Iran pressures Europe to speed up plans to save nuclear deal

VIENNA - Major powers and Iran agreed on Friday to move quickly to offset the U.S. pullout from its nuclear deal and Washington's renewed sanctions, with Tehran pressuring Europe to come up with a package of economic measures by May 31.
The 2015 agreement between Iran and world powers lifted international sanctions on Tehran. In return, Iran agreed to restrictions on its nuclear activities, increasing the time it would need to produce an atom bomb if it chose to do so.
Since President Donald Trump withdrew the United States this month, calling the agreement deeply flawed, European states have been scrambling to ensure Iran gets enough economic benefits to persuade it to stay in the deal.
But this has proven difficult, with many European firms alarmed at the specter of far-reaching U.S. financial penalties.
Nations that remain in the deal - Britain, China, France, Germany and Russia - held a formal meeting on Friday without the United States for the first time since Trump's announcement, but diplomats saw limited scope for salvaging the agreement.
"For the time being we are negotiating... to see if they can provide us with a package which can actually give Iran the benefits of sanctions-lifting and then the next step is to find guarantees for that package," Iran's Deputy Foreign Minister Abbas Araqchi told reporters after the meeting.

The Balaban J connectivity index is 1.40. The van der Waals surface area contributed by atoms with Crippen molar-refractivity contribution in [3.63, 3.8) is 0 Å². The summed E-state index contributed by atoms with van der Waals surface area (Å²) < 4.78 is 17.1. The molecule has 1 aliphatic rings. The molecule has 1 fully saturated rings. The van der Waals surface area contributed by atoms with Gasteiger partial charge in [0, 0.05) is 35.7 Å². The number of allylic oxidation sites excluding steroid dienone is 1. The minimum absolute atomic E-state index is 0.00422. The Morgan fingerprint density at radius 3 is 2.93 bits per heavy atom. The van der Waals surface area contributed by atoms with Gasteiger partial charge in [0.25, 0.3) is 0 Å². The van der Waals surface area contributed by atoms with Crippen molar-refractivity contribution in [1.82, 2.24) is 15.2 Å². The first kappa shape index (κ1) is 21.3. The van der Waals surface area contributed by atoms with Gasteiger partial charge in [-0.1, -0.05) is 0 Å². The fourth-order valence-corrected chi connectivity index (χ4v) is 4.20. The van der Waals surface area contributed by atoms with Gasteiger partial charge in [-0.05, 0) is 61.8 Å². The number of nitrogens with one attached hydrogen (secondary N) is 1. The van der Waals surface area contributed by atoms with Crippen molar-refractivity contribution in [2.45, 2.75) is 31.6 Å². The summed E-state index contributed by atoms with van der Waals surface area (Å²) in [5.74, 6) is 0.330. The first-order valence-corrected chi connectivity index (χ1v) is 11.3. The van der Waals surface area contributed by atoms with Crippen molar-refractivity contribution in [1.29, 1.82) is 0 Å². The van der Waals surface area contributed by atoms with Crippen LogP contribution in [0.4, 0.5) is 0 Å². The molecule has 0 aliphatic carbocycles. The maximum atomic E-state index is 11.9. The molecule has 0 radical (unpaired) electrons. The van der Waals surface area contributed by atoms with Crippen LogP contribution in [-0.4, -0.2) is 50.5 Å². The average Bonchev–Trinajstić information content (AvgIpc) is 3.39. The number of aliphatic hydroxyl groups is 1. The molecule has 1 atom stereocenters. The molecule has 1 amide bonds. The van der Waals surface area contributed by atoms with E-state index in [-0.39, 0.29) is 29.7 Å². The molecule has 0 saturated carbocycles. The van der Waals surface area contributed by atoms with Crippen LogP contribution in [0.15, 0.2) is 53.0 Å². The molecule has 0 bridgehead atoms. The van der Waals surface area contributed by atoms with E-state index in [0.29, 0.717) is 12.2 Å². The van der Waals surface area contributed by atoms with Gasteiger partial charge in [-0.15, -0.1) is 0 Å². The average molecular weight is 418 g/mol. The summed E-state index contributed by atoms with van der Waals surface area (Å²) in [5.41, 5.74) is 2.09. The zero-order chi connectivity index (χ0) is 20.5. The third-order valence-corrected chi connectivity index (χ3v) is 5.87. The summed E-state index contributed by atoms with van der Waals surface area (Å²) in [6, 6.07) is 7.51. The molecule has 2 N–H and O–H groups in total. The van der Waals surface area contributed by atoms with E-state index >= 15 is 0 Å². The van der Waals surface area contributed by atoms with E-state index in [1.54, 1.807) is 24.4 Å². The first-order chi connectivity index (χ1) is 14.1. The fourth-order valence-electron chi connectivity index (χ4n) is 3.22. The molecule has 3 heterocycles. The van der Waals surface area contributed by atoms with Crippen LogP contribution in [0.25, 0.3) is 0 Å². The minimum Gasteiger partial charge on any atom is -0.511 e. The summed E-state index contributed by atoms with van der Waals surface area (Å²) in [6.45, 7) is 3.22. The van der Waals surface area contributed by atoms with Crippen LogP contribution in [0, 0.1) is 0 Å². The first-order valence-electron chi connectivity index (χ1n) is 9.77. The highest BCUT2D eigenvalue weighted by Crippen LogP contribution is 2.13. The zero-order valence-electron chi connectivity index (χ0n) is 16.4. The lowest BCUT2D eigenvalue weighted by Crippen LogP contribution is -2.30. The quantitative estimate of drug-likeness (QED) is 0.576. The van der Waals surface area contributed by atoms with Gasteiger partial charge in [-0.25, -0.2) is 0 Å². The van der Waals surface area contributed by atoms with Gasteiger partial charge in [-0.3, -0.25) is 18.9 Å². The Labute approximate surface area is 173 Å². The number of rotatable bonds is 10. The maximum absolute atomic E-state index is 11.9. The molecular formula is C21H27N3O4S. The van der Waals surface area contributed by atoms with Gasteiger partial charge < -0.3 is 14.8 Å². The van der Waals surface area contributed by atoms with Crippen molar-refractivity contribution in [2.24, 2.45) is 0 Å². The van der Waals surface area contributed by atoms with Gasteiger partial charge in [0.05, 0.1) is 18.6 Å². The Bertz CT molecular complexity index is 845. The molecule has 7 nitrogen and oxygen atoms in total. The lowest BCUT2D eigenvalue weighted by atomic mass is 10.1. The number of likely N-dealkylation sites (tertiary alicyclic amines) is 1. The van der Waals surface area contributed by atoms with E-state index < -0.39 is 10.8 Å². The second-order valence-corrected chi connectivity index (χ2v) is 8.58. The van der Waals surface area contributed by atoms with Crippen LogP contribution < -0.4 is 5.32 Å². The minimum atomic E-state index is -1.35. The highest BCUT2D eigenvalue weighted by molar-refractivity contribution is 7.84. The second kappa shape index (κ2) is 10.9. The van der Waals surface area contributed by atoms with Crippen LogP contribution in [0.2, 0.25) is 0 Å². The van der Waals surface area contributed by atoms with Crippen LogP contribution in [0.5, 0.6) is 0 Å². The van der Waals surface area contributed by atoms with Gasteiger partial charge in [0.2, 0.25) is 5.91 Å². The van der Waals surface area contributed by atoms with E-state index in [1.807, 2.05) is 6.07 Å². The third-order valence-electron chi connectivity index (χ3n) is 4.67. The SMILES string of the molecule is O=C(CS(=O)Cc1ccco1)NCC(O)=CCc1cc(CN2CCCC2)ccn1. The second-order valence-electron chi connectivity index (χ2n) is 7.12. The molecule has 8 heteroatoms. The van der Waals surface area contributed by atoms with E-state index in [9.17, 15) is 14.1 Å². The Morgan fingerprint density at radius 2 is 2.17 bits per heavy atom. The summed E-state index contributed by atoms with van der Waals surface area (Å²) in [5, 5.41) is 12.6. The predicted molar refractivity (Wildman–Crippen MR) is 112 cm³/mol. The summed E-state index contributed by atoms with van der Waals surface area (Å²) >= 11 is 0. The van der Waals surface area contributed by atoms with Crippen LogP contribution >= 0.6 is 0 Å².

The talks between senior officials aimed at fleshing out the package of measures to keep oil and investments flowing.
Those measures include banning EU-based firms from complying with the reimposed U.S. sanctions, urging governments to make transfers to Iran's central bank to avoid fines and creating alternative financing channels.
"We expect the (economic) package to be given to us by the end of May," a senior Iranian official said earlier, adding that Tehran was "weeks" away from deciding whether to quit the pact.
European measures would need to ensure that oil exports did not halt, and that Iran would still have access to the SWIFT international bank payments messaging system, he said.
A senior EU official said the participants had stressed on Friday that the package would not be immediate.
"We made it very clear today that there are things that will take more time," the official said.
Foreign ministers of the remaining countries will meet in the coming weeks.
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